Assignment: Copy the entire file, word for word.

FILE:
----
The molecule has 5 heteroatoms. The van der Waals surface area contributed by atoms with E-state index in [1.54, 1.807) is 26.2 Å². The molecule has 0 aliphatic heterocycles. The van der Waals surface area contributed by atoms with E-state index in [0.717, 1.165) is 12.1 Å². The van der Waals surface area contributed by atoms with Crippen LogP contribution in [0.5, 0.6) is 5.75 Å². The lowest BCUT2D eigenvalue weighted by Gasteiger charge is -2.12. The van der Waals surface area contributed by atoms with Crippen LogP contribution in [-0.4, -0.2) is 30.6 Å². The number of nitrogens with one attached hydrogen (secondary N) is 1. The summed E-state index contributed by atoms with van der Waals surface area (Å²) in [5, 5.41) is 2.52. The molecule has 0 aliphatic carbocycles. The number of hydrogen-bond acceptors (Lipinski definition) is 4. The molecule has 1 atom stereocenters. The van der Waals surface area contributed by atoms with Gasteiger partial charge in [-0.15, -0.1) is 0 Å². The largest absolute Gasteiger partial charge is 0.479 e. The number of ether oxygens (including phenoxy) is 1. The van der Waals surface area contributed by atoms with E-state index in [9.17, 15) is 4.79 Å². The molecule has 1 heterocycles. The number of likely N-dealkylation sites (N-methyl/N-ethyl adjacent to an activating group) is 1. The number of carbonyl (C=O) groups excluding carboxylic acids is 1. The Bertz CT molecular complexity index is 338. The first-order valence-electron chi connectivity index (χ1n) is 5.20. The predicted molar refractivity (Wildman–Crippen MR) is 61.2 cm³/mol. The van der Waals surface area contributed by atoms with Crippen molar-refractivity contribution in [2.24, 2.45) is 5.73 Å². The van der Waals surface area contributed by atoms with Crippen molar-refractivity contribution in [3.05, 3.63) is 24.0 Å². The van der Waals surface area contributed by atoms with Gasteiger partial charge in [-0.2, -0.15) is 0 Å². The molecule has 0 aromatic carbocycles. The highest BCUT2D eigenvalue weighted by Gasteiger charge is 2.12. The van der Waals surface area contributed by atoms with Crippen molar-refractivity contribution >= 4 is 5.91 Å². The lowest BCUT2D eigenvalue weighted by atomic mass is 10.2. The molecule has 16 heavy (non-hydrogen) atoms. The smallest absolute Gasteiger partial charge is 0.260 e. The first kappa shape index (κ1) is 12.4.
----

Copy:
The molecule has 5 heteroatoms. The van der Waals surface area contributed by atoms with E-state index in [1.54, 1.807) is 26.2 Å². The molecule has 0 aliphatic heterocycles. The van der Waals surface area contributed by atoms with E-state index in [0.717, 1.165) is 12.1 Å². The van der Waals surface area contributed by atoms with Crippen LogP contribution in [0.5, 0.6) is 5.75 Å². The lowest BCUT2D eigenvalue weighted by Gasteiger charge is -2.12. The van der Waals surface area contributed by atoms with Crippen LogP contribution in [-0.4, -0.2) is 30.6 Å². The number of nitrogens with one attached hydrogen (secondary N) is 1. The summed E-state index contributed by atoms with van der Waals surface area (Å²) in [5, 5.41) is 2.52. The molecule has 0 aliphatic carbocycles. The number of hydrogen-bond acceptors (Lipinski definition) is 4. The molecule has 1 atom stereocenters. The van der Waals surface area contributed by atoms with Gasteiger partial charge in [-0.15, -0.1) is 0 Å². The largest absolute Gasteiger partial charge is 0.479 e. The number of ether oxygens (including phenoxy) is 1. The van der Waals surface area contributed by atoms with E-state index in [9.17, 15) is 4.79 Å². The molecule has 1 heterocycles. The number of likely N-dealkylation sites (N-methyl/N-ethyl adjacent to an activating group) is 1. The number of carbonyl (C=O) groups excluding carboxylic acids is 1. The Bertz CT molecular complexity index is 338. The first-order valence-electron chi connectivity index (χ1n) is 5.20. The predicted molar refractivity (Wildman–Crippen MR) is 61.2 cm³/mol. The van der Waals surface area contributed by atoms with Crippen molar-refractivity contribution in [2.24, 2.45) is 5.73 Å². The van der Waals surface area contributed by atoms with Crippen molar-refractivity contribution in [3.05, 3.63) is 24.0 Å². The van der Waals surface area contributed by atoms with Gasteiger partial charge in [-0.2, -0.15) is 0 Å². The molecule has 0 aromatic carbocycles. The highest BCUT2D eigenvalue weighted by Gasteiger charge is 2.12. The van der Waals surface area contributed by atoms with Crippen molar-refractivity contribution >= 4 is 5.91 Å². The lowest BCUT2D eigenvalue weighted by atomic mass is 10.2. The molecule has 16 heavy (non-hydrogen) atoms. The smallest absolute Gasteiger partial charge is 0.260 e. The first kappa shape index (κ1) is 12.4.